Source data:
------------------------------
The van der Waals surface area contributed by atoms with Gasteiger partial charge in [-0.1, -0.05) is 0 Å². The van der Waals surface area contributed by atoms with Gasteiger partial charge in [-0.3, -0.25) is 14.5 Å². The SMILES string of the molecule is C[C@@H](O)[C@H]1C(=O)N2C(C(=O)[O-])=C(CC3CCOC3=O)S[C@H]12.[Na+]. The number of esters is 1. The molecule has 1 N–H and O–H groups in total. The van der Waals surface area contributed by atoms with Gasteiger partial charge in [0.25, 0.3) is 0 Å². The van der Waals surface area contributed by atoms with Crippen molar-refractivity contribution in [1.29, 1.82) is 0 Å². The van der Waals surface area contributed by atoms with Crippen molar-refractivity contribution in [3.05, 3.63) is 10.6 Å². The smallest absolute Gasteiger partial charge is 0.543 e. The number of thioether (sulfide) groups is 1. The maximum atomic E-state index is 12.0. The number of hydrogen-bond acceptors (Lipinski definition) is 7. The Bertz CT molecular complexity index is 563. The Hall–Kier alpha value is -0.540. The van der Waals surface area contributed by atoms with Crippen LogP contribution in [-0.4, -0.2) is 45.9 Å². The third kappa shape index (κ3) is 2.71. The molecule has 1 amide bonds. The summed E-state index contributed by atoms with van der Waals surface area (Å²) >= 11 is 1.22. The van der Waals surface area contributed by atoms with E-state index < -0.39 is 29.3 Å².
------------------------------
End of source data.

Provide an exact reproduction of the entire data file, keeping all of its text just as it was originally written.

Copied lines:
The van der Waals surface area contributed by atoms with Gasteiger partial charge in [-0.1, -0.05) is 0 Å². The van der Waals surface area contributed by atoms with Gasteiger partial charge in [-0.3, -0.25) is 14.5 Å². The SMILES string of the molecule is C[C@@H](O)[C@H]1C(=O)N2C(C(=O)[O-])=C(CC3CCOC3=O)S[C@H]12.[Na+]. The number of esters is 1. The molecule has 1 N–H and O–H groups in total. The van der Waals surface area contributed by atoms with Gasteiger partial charge in [0.25, 0.3) is 0 Å². The van der Waals surface area contributed by atoms with Crippen molar-refractivity contribution in [1.29, 1.82) is 0 Å². The van der Waals surface area contributed by atoms with Crippen molar-refractivity contribution in [3.05, 3.63) is 10.6 Å². The smallest absolute Gasteiger partial charge is 0.543 e. The number of thioether (sulfide) groups is 1. The maximum atomic E-state index is 12.0. The number of hydrogen-bond acceptors (Lipinski definition) is 7. The Bertz CT molecular complexity index is 563. The Hall–Kier alpha value is -0.540. The van der Waals surface area contributed by atoms with Crippen LogP contribution in [-0.4, -0.2) is 45.9 Å². The third kappa shape index (κ3) is 2.71. The molecule has 1 amide bonds. The summed E-state index contributed by atoms with van der Waals surface area (Å²) >= 11 is 1.22. The van der Waals surface area contributed by atoms with E-state index < -0.39 is 29.3 Å².